China’s developmental state: the cost of successDate Released: Mon, 25 June 2012 11:59 +0200
“The meaning of developmentalism is no longer defined as economic development,” said Prof You-Tien Hsing, of the University of California Berkeley’s Geography Department.
Speaking at the Institute of Social and Economic Research International Social Policy Seminar titled: , “Bringing Society and Politics Back in: Local State Developmentalism, Prof Hsing reflected upon China’s widely lauded methods for economic and industrial growth with an attempt to integrate crucial social and political components back into the discussion.
Since the term ‘developmental state’ was coined by political scientist, Chalmers Johnson in 1982, numerous challenges to this concept have emerged, said Prof Hsing. For one, what is meant by development -- development for whom? Prof Hsing also pointed out that the meaning of ‘the state’ has never been a fixed or totally coherent reality, regardless of China’s history of isolationism.
Examining how China accomplished the mandates of development, she looked at four main areas: accumulation, distribution, representation and reformation. She noted the emerging phenomenon known as the “collective centre”, or local governments who are ostensibly empowered to be financially independent, yet still pander to top tiers of government. “The economic and political elite are integrated at all levels,” said Prof Hsing.
Enabling the existence of an extremely decentralised, yet a highly nation state-bound government, are China’s three tiers of economic power. The first, she called the entrepreneurial bureaucrats, composed of CEOs and ministers -- high level officials with the mandate of “putting China on the map”.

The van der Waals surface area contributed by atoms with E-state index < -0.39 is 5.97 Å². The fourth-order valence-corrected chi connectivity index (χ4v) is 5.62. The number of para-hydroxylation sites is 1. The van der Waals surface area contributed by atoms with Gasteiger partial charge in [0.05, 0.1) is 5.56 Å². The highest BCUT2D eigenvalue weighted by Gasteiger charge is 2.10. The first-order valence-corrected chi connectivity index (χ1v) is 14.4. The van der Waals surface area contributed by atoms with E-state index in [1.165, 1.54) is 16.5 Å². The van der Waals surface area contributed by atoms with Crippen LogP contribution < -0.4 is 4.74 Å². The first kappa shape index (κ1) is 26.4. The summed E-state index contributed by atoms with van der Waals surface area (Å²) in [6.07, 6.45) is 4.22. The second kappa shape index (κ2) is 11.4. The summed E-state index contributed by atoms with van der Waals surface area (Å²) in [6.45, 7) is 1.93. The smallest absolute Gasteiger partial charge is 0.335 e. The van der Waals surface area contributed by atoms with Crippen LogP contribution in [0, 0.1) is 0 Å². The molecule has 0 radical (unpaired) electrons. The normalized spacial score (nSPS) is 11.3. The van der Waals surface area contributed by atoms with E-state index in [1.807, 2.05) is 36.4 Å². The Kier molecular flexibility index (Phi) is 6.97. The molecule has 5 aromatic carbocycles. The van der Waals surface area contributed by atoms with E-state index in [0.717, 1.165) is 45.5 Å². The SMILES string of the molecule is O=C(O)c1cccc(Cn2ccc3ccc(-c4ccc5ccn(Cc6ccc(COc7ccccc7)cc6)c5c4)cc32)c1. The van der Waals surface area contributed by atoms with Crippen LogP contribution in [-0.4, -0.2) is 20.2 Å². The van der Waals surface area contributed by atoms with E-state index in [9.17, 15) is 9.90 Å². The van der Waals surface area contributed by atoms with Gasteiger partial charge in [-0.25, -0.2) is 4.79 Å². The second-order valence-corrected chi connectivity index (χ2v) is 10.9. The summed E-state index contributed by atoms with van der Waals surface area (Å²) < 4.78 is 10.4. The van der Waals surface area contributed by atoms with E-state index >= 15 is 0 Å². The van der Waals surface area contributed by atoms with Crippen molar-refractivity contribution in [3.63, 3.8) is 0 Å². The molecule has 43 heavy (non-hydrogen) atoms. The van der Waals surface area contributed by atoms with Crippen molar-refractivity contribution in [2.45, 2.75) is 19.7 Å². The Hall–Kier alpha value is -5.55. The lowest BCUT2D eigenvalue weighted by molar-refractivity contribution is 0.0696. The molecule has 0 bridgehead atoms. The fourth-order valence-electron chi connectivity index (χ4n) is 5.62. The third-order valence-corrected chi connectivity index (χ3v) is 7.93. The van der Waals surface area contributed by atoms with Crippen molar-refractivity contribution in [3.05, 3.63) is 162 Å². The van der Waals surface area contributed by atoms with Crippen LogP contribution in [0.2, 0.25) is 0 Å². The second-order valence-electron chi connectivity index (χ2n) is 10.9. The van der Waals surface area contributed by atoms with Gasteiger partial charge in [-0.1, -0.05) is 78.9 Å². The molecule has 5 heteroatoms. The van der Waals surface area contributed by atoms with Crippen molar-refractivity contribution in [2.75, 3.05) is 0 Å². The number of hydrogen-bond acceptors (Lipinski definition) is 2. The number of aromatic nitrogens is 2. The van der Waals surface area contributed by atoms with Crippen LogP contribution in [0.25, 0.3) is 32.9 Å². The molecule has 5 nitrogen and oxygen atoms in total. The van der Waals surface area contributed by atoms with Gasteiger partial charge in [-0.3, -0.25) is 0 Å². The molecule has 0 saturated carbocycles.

The second tier Prof Hsing identified as the bureaucratic entrepreneurs, or local government officials who, among other things, oversee the reclaiming of land from citizens when it is deemed more valuable for state use.
At the bottom are small scale entrepreneurs -- often former government officials -- who are quickly reabsorbed by the state when their business begin to compete with state owned enterprises. Each level reinforces China’s highly state-driven economic policy.
“Decentralisation and centralisation work together as different mechanisms, one to continue market competition and the other, the continual support of the party at all levels,” said Prof Hsing, “It’s in everybody’s interest to uphold communism.”
She calculated that the number of displacements due to land grabs from 1990 - 2009 might be as high as 150 million -- three times the population of South Africa.
However, the government has grown adept at pacifying any distention while still preserving the solicitous image of the ruling party. There is a common belief that local government is the most corrupt level, she said, however this is only a result of the systematic way the national level has designed to deal with tensions and unrest in communities.
Prof Hsing described what’s known as the “Social Stability Budget”, which is essentially bribe money set aside specifically for dealing with social disturbances.
The way the government deals with social issues is the main crisis in China, she said. Not only does it result in silencing the voices that challenge government, but it creates the illusion of resolution and social stability.
China’s productivity has not only cost its citizens authentic economic independence, but what Prof Hsing described as the “creativity of society”. She believes that the fundamental crisis in China has been “[the commodification] of citizen’s own perceptions of justice….because [to them] the measure of success of justice is cash compensation,” added Prof Hsing.
Photos and story by Hailey Gaunt